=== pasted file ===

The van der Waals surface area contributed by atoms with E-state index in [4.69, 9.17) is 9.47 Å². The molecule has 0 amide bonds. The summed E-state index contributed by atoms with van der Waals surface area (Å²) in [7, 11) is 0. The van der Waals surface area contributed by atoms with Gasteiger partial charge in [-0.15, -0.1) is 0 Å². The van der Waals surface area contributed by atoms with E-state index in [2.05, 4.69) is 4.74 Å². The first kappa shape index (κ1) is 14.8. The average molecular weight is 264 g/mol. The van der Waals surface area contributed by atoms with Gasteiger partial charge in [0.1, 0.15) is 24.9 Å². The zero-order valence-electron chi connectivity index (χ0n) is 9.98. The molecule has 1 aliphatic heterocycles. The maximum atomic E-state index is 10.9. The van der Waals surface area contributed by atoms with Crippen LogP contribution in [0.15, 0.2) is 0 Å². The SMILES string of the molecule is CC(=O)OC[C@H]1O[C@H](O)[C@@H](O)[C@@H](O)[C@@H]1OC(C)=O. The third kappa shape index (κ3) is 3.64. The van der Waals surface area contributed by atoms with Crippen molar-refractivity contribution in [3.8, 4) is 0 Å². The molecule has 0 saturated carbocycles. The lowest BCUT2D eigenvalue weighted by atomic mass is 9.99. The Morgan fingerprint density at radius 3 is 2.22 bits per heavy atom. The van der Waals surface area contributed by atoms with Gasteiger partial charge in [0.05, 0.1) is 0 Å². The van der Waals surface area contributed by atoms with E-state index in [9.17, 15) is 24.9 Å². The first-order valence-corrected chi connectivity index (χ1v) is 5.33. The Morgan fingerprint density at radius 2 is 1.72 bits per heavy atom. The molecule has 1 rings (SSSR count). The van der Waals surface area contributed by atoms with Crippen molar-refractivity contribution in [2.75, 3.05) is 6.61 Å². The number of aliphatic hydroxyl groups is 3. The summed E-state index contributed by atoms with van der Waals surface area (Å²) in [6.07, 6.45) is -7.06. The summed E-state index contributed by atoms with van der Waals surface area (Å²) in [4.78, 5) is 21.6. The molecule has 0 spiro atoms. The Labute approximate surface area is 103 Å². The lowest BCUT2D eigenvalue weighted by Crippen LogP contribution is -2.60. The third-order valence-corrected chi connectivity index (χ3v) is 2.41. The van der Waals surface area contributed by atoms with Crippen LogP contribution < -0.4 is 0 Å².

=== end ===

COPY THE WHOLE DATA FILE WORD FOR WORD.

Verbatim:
The van der Waals surface area contributed by atoms with E-state index in [4.69, 9.17) is 9.47 Å². The molecule has 0 amide bonds. The summed E-state index contributed by atoms with van der Waals surface area (Å²) in [7, 11) is 0. The van der Waals surface area contributed by atoms with Gasteiger partial charge in [-0.15, -0.1) is 0 Å². The van der Waals surface area contributed by atoms with E-state index in [2.05, 4.69) is 4.74 Å². The first kappa shape index (κ1) is 14.8. The average molecular weight is 264 g/mol. The van der Waals surface area contributed by atoms with Gasteiger partial charge in [0.1, 0.15) is 24.9 Å². The zero-order valence-electron chi connectivity index (χ0n) is 9.98. The molecule has 1 aliphatic heterocycles. The maximum atomic E-state index is 10.9. The van der Waals surface area contributed by atoms with Crippen LogP contribution in [0.15, 0.2) is 0 Å². The SMILES string of the molecule is CC(=O)OC[C@H]1O[C@H](O)[C@@H](O)[C@@H](O)[C@@H]1OC(C)=O. The third kappa shape index (κ3) is 3.64. The van der Waals surface area contributed by atoms with Crippen molar-refractivity contribution in [3.8, 4) is 0 Å². The molecule has 0 saturated carbocycles. The lowest BCUT2D eigenvalue weighted by atomic mass is 9.99. The Morgan fingerprint density at radius 3 is 2.22 bits per heavy atom. The van der Waals surface area contributed by atoms with Gasteiger partial charge in [0.05, 0.1) is 0 Å². The van der Waals surface area contributed by atoms with E-state index in [9.17, 15) is 24.9 Å². The first-order valence-corrected chi connectivity index (χ1v) is 5.33. The Morgan fingerprint density at radius 2 is 1.72 bits per heavy atom. The molecule has 1 rings (SSSR count). The van der Waals surface area contributed by atoms with Crippen molar-refractivity contribution in [2.75, 3.05) is 6.61 Å². The number of aliphatic hydroxyl groups is 3. The summed E-state index contributed by atoms with van der Waals surface area (Å²) in [6.07, 6.45) is -7.06. The summed E-state index contributed by atoms with van der Waals surface area (Å²) in [4.78, 5) is 21.6. The molecule has 0 spiro atoms. The Labute approximate surface area is 103 Å². The lowest BCUT2D eigenvalue weighted by Crippen LogP contribution is -2.60. The third-order valence-corrected chi connectivity index (χ3v) is 2.41. The van der Waals surface area contributed by atoms with Crippen LogP contribution < -0.4 is 0 Å².